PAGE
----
Irving Berlin’s ‘snow business’ – I love it!

Yes – there are Berlin tunes I love, but this piece in today’s New York Times is a gem in itself and started me digging for appropriate Youtube material. It begins:

IF you didn’t know better, had never been taught the proper technique, you might approach a piano with your hands flat and fingers splayed, as if instead of striking the keys you were going to dribble them. This may be why Irving Berlin, who never studied music except with his ear, favored the ebonies over the ivories when he first started playing. His melodies found their home among the black keys, making excursions as necessary to the white, with the result that the tunes all emerged in the absurd six-sharp thicket of F-sharp major or its corresponding D-sharp minor.

My first Youtube venture struck gold with a version of White Christmas I had not seen before. I should add that the story points out that this is the single most popular song ever recorded!

Why has Berlin lasted?

Others of the Big Five found their sound in the opera house, the dive, the theater, the boîte; Berlin found his in the street. This is what Kern meant when he said that Berlin had no place in American music: he was American music.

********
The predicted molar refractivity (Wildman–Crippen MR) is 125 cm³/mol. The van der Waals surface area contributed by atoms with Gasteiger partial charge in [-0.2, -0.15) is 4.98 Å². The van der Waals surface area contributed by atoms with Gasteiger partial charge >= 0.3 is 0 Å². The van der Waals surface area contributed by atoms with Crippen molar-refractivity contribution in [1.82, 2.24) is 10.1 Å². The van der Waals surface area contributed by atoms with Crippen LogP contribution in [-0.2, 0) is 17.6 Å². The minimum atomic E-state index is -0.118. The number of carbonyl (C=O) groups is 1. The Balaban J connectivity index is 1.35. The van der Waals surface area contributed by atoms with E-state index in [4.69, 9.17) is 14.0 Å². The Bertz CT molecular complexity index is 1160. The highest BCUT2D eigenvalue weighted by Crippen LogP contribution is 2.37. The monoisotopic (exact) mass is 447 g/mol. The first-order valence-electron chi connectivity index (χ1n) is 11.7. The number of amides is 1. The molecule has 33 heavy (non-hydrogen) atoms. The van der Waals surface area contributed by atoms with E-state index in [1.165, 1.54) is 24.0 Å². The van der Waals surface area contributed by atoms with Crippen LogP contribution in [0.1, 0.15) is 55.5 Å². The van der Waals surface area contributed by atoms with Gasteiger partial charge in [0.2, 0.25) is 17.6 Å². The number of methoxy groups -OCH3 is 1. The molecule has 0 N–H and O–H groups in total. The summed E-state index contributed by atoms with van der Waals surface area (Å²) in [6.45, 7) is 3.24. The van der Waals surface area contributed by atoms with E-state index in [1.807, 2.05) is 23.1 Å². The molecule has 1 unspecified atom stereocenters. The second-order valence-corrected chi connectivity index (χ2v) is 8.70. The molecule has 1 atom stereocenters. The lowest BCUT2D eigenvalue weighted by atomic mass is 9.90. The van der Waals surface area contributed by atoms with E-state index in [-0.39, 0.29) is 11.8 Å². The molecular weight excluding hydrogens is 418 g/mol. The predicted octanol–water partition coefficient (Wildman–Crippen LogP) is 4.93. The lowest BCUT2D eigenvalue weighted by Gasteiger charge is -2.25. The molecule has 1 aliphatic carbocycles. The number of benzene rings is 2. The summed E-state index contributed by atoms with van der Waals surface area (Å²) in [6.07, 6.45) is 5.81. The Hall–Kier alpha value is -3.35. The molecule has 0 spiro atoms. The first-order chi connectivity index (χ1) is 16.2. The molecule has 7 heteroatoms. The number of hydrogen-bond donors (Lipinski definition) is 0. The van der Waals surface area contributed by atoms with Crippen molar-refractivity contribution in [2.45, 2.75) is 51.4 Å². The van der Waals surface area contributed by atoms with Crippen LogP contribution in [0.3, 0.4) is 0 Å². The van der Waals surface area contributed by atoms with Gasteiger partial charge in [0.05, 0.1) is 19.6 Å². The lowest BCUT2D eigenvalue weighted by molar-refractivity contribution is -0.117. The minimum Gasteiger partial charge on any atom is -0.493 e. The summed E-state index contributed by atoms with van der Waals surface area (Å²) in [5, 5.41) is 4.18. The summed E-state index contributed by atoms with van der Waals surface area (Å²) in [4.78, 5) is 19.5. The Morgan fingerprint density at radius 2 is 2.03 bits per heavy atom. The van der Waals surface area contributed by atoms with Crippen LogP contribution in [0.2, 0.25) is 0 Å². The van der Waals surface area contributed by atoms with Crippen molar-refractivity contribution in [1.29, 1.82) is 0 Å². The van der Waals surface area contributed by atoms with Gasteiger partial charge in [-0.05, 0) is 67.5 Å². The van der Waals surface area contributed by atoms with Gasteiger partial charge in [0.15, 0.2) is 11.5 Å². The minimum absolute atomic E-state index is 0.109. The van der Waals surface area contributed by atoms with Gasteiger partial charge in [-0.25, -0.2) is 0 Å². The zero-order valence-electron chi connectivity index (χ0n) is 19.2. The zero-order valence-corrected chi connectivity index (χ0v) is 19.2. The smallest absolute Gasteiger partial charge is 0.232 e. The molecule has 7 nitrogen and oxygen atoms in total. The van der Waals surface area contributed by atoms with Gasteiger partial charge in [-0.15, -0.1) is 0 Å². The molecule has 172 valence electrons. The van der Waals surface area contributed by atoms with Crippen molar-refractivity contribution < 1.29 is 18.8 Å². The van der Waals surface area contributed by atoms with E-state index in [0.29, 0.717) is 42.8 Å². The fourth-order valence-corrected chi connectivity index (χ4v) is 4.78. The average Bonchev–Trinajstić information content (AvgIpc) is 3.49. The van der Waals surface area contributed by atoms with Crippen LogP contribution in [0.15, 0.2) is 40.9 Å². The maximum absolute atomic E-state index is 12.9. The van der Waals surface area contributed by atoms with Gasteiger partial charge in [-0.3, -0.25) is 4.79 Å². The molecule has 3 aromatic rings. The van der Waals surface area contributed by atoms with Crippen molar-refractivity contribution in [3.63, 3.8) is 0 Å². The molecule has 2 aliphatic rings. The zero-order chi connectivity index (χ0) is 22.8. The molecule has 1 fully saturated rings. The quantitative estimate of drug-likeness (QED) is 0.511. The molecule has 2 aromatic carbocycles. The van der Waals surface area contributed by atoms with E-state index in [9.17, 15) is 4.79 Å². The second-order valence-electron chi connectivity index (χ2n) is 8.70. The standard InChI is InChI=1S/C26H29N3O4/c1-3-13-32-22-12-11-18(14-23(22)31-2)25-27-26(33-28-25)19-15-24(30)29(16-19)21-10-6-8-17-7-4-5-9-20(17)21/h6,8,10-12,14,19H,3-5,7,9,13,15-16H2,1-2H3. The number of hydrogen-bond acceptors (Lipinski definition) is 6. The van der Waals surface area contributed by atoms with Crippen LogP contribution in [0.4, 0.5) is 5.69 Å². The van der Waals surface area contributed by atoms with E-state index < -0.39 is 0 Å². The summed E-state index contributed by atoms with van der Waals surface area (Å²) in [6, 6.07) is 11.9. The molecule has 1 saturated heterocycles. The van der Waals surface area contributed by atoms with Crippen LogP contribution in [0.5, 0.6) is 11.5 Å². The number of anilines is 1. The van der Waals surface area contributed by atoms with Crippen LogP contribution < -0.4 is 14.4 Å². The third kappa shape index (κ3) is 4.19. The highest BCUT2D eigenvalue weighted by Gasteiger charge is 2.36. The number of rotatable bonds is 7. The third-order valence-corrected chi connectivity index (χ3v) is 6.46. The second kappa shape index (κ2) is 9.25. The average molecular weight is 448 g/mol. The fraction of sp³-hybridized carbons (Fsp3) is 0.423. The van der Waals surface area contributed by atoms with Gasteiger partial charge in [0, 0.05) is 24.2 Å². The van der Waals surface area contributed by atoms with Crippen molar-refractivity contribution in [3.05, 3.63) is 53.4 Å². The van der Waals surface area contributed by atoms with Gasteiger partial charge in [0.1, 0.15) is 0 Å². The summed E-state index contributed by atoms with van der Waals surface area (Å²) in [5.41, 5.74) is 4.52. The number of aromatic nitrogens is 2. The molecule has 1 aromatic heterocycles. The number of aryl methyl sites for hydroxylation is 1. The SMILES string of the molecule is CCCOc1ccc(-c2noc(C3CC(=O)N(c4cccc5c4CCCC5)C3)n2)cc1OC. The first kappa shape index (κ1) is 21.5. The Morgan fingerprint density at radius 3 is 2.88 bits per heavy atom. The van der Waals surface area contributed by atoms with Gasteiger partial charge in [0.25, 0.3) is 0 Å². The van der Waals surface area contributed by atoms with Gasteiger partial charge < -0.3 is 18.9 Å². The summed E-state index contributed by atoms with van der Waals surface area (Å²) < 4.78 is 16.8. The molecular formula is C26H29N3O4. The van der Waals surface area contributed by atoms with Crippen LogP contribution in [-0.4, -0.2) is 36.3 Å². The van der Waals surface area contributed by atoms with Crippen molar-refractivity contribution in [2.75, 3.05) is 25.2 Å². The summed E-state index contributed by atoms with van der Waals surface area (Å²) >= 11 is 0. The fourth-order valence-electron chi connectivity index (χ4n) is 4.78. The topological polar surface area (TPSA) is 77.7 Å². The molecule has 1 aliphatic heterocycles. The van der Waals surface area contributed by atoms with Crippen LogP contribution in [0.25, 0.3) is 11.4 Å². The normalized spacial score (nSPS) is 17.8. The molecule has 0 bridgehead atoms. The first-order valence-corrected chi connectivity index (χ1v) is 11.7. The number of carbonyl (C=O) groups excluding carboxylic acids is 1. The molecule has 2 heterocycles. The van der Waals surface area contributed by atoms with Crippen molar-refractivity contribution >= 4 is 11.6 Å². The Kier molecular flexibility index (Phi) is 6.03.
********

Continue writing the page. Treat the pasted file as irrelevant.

“There are composers who make you come to them, and there are composers who ask you to meet them halfway,” Mr. Pomahac said. “Of the Big Five, Berlin is the first one to race across the room and grab you by the lapels.”

And here’s a wonderful musical tribute – and brief bio of Berlin – on the occasion of his 100th birthday.

My grandson is fascinated with WWII which reminds me that one of my favorite songs when I was 12 – soldier songs – was this one. Talk about grabbing you by the lapels – by being ritical of the Army this song made me love it – in my 12-year-old fantasies!

And the article concludes quite nicely:

But his insistence, in melody if not always in words, that nothing lasts forever turned out to be a trick for the ages. Even in “God Bless America,” an anthem that sounds as if it were not composed but mined, the word “America” descends into tonal ambiguity as its syllables play out. The man couldn’t help it. As he wrote in another classic you can hear at the Marquis: “If my song can start you crying, I’m happy.”